It’s time to set down the shame.
Put it down.
This is not your burden to bear anymore.
And anyone who tries to make you feel as though you are bad person because of the situation you ended up in… well, there is a special place in the afterlife for them. There they can feel the pain of the judgment and disapproval that they provided during their lifetime.
And I truly believe that.
You are not what happened to you. You are not what happened to your person. You are not at fault for the demons they were fighting. No matter what they may have told you when they were alive.
That shame that you picked up what seems like a lifetime ago?
It isn’t yours.
Let it go.
My whole life I have carried varying amounts of shame. Sometimes it was mine alone and other times I picked up the shame of those around me, trying to help them by carrying the burden for them for a while.
My need to help others has always been my greatest strength…and my greatest weakness.
–I suppose I should take a second to clarify what shame is, as it is not merely being ashamed of my own or another’s actions. It is much, much bigger than that.
There are two reactions to a situation that from the surface seem similar, but underneath it all are vastly different.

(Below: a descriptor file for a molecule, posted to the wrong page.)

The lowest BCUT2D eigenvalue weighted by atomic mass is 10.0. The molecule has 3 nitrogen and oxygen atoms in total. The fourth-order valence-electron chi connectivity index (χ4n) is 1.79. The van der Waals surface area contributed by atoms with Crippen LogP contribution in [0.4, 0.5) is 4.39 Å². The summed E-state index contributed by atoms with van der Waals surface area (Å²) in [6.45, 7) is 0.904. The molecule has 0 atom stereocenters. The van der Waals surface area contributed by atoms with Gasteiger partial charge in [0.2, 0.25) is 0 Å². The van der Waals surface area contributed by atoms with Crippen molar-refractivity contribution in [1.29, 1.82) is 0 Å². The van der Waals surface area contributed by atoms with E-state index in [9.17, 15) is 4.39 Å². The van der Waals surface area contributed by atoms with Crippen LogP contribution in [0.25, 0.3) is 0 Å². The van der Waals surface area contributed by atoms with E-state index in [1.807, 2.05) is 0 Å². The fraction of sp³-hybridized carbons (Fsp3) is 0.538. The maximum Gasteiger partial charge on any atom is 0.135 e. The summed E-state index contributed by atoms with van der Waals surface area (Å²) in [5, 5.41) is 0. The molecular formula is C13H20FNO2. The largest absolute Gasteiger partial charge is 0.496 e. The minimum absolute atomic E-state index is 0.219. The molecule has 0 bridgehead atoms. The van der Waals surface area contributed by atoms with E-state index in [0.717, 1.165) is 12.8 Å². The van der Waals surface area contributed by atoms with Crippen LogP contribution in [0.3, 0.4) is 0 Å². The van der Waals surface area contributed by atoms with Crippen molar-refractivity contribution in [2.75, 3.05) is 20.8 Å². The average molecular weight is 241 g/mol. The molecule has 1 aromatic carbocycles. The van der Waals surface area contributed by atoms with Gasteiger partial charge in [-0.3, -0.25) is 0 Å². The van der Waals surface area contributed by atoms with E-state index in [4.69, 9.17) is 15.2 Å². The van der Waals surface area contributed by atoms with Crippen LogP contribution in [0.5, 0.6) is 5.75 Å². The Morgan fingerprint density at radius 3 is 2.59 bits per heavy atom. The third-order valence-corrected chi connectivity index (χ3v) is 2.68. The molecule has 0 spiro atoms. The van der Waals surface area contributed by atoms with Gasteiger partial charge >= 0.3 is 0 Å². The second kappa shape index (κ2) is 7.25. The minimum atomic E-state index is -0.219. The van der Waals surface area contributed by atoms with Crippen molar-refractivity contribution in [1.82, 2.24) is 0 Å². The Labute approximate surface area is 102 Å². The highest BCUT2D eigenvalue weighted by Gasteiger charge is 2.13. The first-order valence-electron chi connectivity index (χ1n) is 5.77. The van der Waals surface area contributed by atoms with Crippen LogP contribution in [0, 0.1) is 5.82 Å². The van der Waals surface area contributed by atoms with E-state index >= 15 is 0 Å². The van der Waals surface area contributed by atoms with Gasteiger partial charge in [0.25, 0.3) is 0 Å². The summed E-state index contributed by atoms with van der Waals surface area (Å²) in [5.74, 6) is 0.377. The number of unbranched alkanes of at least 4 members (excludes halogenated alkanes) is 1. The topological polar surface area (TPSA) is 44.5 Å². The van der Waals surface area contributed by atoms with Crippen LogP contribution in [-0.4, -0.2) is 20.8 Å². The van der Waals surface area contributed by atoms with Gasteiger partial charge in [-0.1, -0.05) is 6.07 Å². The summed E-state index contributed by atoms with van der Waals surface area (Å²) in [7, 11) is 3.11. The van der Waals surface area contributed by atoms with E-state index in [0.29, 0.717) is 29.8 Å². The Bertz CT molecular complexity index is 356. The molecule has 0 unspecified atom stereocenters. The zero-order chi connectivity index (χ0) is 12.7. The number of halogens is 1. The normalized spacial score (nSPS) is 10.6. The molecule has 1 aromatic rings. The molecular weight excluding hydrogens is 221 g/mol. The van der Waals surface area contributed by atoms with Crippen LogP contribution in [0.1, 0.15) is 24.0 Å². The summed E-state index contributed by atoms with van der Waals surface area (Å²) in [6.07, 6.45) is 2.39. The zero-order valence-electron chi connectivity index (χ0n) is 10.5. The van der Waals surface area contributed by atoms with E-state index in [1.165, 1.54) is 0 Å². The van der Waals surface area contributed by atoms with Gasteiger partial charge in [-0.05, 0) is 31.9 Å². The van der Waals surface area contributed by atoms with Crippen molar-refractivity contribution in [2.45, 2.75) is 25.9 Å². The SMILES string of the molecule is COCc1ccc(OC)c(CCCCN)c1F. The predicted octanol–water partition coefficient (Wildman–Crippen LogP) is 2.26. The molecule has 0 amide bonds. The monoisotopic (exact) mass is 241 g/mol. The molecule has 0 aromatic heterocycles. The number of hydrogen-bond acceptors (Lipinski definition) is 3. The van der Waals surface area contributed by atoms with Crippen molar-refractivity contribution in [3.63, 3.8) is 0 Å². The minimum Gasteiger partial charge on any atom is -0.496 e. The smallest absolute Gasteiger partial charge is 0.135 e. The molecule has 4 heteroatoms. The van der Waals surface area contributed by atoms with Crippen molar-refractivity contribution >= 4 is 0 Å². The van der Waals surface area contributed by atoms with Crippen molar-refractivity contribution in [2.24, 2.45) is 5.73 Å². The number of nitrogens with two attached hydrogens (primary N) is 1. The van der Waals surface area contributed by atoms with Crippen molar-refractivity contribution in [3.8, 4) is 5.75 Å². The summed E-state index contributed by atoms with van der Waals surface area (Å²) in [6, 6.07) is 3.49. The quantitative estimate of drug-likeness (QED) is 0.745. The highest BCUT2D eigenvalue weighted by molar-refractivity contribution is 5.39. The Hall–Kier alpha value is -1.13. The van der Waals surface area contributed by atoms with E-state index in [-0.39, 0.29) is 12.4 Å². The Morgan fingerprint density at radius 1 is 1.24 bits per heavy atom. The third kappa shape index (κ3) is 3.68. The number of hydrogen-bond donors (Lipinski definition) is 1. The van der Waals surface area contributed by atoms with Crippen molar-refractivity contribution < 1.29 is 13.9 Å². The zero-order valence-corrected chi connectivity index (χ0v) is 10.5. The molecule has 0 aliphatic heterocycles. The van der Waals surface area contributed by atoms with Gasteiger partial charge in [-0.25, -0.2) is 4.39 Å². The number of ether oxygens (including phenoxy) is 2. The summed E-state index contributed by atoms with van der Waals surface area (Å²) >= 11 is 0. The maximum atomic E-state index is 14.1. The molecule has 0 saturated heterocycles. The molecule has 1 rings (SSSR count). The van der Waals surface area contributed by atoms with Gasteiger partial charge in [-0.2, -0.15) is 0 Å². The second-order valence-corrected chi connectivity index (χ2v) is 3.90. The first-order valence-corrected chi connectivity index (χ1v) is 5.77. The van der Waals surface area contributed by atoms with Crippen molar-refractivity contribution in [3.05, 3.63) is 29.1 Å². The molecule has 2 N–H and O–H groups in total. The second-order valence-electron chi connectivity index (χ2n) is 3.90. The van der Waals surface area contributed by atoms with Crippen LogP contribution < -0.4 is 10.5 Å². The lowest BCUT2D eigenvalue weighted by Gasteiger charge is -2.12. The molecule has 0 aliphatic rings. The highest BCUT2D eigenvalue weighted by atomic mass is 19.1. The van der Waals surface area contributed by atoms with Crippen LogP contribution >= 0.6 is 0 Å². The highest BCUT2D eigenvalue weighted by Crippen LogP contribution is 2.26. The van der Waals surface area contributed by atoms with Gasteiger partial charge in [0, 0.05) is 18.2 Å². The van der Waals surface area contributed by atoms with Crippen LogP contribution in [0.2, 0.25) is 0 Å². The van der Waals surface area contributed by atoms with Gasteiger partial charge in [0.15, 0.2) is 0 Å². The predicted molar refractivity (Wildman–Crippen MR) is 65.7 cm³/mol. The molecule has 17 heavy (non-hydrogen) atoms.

There is guilt and there is shame. Guilt is believing that I “did something bad” and shame is believing that “I am bad”. Guilt is knowing that our actions were wrong, but can be corrected – however who we are as a person remains unchanged. Shame is believing that our actions, because they were wrong, make us a bad person.
I hope that makes sense. —
Anyway, when I met my husband, I found a way to pick up some of his shame for him. I carried it around like a badge of honor. I knew he was a good person, but he couldn’t see it. I wanted to lessen his pain, so I wore his shame as though it were my own.
For the record, I have never once nor will I ever be ashamed of him or anything that he did. That man went through hell and hit every obstacle on the way. Some of it was self-inflicted, sure, and his actions were not always in his best interest. But he was an incredible human being. And he didn’t deserve to carry the weight of believing otherwise.
So I did it for him.
And it’s time that I stopped.
I am working very hard on recognizing shame talking in my own everyday life. I am trying to put it down for the both of us. It is not an easy task as shame is a very sneaky little beast and creeps in when you are already drowning under the weight of so many emotions.
But I am trying.
He is no longer here to work on himself and learn how to say no to shame triggers, but I am.
And I owe it to myself to live my fullest life possible.
It’s time to say goodbye to shame. And hello to vulnerability. Hello to resilience. Hello to a fulfilling life.
Wish me luck. 💜
((For a great post about grief shame, check out my friend John Polo’s post here ☺️))